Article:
If you want expedited consideration of your writ application, you should file it as soon as possible. You shouldn't exacerbate or (worse) create the emergency by waiting until the last possible day to file. That’s a matter of courtesy and professionalism. It’s also a matter of self-interest: the last thing you want to do as a writ applicant is antagonize the court by dragging your feet on filing and then insist on an immediate ruling by the court.
In some Louisiana courts, it’s also the rule. A few days ago, the Louisiana Fifth Circuit adopted Local Rule 14. The new rule requires a writ application seeking emergency consideration to be “be filed in this court as soon as possible after the lower court ruling but not more than ten days after issuance of the notice of the ruling.” Failure to do so without good cause may be grounds for denial of emergency consideration.”
Since the beginning of this year, the Louisiana Second Circuit has had a similar rule, except that the time to file is 15 days instead of 10 days. See La. 2 Cir. Local Rule 17. Both the Second and Fifth Circuits appear to be following the Louisiana Supreme Court’s example. Under the LASC’s Rule X § 5(a)(2), “An application seeking expedited review of a judgment of the court of appeal as ... shall be filed as soon as possible after the court of appeal’s disposition and in no event more than ten days after the mailing of notice of judgment by the court of appeal.” The penalty for failure to comply “may be grounds for denial of expedited review (with review in regular course if the application is otherwise timely under subsection (a) (1)) and/or imposition of sanctions against the party seeking expedited review.”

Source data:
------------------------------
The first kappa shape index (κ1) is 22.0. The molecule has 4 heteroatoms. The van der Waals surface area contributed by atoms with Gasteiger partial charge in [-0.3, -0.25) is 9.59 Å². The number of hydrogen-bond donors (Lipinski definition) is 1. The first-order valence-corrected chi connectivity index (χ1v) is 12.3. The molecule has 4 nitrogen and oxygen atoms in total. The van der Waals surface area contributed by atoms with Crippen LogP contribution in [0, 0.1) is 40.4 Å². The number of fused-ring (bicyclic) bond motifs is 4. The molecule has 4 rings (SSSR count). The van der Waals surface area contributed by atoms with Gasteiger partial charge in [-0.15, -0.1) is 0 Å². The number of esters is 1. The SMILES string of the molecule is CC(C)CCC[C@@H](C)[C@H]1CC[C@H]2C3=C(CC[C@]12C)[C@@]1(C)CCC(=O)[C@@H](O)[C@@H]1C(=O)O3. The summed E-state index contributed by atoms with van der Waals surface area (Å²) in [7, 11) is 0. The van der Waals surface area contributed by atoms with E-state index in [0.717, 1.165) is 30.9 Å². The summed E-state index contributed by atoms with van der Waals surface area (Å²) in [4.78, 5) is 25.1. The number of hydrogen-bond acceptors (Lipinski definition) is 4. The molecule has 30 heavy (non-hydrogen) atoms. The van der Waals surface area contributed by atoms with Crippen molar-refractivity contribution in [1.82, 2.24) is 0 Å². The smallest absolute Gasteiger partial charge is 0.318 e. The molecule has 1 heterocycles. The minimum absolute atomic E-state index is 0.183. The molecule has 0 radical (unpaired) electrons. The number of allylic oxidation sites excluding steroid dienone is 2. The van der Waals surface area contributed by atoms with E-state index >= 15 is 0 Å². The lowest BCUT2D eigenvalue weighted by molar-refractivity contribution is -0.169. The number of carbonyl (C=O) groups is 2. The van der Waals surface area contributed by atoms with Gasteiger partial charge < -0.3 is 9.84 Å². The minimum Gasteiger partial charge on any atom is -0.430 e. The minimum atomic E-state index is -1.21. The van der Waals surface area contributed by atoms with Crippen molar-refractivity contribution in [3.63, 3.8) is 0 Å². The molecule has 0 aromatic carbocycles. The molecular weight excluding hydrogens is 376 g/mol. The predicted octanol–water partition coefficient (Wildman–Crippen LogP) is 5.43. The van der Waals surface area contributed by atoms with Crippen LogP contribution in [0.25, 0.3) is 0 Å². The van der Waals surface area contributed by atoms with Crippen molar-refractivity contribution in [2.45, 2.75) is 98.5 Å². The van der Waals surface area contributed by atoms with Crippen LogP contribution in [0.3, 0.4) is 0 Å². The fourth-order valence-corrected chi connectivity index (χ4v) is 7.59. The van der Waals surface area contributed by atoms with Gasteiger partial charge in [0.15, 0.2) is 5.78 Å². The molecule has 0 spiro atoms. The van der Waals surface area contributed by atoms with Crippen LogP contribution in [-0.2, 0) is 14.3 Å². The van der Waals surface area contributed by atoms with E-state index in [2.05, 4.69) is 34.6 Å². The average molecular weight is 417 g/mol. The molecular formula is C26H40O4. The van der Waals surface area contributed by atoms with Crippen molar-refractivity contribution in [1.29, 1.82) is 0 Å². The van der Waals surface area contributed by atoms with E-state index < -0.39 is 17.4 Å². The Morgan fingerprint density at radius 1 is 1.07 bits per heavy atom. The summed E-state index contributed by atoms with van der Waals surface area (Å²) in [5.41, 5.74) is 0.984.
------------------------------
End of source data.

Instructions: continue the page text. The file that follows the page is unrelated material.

But regardless of whether the court you’re filing in has a rule like this, it’s just good practice to file your writ application as soon as possible if you need expedited consideration. The court will appreciate your effort to give them as much time as you can to consider your application. That good will should enhance your chances of winning. At the very least, you’ll avoid sabotaging your own writ application by antagonizing the court.